Electronic noses that detect cancers by their signature scents still can’t match the accuracy of a dog’s. That’s why Andreas Mershin and his team are looking to canines to teach machine learning algorithms to sniff out cancers. In a study published February 17 in PLOS ONE, the researchers integrate canine diagnoses of prostate cancer, sniffed out from urine samples, with machine odor analysis.

The researchers’ canine collaborators were Florin, a four-year-old female Labrador, and Midas, a seven-year-old female Wirehaired Vizsla, from Medical Detection Dogs in the UK. The dogs detected prostate cancer from urine samples with 70 percent accuracy. By combining the dogs’ decisions and chemical analysis of urine scents, the researchers trained artificial intelligence to make diagnoses with similar accuracy.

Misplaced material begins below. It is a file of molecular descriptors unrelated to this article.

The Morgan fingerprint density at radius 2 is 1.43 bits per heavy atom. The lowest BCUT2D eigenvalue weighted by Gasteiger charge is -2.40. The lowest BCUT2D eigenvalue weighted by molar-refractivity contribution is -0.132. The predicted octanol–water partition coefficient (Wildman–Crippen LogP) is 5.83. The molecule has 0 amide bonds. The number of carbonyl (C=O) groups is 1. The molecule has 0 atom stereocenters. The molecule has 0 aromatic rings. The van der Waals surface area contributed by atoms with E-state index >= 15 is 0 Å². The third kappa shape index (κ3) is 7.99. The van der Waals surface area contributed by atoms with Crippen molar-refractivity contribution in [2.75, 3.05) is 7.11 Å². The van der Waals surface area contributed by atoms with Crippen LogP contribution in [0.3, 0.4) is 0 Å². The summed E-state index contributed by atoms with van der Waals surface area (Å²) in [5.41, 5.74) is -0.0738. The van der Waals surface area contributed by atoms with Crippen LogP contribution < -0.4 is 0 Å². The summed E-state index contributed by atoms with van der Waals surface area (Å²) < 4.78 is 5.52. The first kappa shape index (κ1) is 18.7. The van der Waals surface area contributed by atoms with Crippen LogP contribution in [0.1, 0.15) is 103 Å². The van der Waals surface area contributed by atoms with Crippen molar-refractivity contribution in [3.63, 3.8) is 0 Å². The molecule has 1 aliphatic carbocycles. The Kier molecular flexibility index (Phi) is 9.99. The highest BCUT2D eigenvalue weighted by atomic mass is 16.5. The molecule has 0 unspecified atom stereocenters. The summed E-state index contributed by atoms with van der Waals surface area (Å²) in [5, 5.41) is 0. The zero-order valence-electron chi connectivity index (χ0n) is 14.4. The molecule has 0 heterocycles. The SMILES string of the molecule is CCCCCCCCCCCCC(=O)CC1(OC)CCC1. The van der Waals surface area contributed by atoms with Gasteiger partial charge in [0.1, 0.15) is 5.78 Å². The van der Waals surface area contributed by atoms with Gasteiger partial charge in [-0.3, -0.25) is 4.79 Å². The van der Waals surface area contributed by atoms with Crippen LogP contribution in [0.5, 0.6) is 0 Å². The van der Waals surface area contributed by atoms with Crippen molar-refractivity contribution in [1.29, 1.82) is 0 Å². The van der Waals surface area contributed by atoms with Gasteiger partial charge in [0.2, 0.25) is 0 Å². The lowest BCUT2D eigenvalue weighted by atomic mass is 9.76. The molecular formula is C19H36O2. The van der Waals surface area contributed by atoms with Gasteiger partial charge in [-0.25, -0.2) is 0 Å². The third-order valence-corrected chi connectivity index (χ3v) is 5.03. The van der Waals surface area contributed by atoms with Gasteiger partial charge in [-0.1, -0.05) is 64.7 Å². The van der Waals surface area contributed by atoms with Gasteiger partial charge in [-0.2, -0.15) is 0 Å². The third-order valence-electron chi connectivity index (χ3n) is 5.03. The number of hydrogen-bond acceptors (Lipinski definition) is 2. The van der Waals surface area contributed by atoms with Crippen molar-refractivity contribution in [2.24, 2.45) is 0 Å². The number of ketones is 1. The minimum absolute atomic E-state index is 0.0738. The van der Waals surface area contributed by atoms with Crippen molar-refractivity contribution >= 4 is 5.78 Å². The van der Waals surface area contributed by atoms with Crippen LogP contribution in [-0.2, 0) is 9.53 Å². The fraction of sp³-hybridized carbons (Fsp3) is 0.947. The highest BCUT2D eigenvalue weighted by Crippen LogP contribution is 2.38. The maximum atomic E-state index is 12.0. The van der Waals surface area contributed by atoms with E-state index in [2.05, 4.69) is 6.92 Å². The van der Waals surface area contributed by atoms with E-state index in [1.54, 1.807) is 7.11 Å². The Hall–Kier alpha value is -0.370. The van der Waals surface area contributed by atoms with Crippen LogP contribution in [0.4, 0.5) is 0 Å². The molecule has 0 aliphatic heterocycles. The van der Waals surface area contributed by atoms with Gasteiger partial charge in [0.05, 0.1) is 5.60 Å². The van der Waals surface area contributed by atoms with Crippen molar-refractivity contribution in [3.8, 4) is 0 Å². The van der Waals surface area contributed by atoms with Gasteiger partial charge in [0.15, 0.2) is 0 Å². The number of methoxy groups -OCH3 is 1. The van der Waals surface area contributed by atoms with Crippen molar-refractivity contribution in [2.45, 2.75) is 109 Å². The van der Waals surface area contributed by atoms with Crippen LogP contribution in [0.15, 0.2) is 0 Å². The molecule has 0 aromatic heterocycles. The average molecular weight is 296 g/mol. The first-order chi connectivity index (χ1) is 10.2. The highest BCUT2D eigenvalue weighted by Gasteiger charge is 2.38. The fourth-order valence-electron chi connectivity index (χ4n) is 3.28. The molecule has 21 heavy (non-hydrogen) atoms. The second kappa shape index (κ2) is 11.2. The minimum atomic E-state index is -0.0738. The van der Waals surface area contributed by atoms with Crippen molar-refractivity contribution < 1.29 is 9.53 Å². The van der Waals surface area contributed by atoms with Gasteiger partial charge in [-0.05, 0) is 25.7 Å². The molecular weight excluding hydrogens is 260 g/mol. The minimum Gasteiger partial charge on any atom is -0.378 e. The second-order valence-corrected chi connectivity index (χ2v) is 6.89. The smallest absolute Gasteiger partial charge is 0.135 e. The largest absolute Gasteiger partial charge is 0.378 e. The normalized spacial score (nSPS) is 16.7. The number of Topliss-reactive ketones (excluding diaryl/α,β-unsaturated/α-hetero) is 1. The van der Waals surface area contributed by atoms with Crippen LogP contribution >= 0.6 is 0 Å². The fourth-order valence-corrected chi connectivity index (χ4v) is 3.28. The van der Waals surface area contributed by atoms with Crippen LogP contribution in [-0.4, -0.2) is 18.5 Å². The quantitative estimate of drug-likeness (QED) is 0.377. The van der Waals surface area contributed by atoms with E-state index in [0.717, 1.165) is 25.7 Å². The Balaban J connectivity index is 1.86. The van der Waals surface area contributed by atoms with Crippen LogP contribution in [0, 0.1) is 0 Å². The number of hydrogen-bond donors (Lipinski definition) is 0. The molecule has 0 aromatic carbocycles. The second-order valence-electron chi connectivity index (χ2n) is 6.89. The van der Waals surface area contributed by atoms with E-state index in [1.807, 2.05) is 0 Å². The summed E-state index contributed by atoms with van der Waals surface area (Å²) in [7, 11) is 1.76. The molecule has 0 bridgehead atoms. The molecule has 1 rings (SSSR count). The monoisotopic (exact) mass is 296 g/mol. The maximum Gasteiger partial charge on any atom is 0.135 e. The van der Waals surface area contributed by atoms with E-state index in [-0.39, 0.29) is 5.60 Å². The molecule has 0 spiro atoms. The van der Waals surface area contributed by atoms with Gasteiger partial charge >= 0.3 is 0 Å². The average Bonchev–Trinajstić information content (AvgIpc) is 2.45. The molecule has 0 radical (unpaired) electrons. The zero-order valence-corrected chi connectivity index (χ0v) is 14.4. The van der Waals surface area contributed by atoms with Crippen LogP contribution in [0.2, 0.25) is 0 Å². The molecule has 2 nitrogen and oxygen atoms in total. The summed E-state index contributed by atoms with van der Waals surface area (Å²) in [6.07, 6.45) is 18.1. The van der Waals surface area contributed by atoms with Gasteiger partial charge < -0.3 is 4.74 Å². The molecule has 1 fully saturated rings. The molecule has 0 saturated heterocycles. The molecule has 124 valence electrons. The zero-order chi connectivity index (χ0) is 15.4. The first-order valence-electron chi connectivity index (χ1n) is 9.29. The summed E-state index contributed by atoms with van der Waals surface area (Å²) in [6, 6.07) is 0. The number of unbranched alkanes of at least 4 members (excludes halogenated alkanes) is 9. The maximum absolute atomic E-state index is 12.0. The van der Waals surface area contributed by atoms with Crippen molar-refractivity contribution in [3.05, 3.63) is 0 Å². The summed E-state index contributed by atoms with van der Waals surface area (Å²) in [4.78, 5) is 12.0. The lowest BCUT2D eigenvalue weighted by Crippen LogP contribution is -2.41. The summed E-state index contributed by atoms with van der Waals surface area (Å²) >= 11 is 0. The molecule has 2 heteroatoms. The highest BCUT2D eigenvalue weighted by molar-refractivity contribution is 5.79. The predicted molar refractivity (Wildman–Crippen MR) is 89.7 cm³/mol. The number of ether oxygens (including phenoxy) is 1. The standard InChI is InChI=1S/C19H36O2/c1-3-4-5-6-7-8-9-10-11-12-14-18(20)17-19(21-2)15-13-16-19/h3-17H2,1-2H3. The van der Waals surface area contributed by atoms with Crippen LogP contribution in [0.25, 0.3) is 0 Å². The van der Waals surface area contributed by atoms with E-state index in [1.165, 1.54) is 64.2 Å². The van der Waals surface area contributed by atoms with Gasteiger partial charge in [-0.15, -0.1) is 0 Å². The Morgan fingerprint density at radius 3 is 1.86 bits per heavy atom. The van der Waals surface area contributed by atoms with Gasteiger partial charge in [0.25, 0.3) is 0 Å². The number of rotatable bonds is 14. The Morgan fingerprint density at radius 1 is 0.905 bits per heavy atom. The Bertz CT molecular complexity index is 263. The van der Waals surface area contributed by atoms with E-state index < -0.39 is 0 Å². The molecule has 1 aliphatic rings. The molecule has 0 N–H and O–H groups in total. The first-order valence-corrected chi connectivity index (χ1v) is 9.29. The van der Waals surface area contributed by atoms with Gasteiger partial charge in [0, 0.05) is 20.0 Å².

Florin examines a carousel containing urine specimens from men with or without prostate cancer. She makes a cancer-positive verdict by standing and staring at the sample, and she’s rewarded for a correct choice with a treat.


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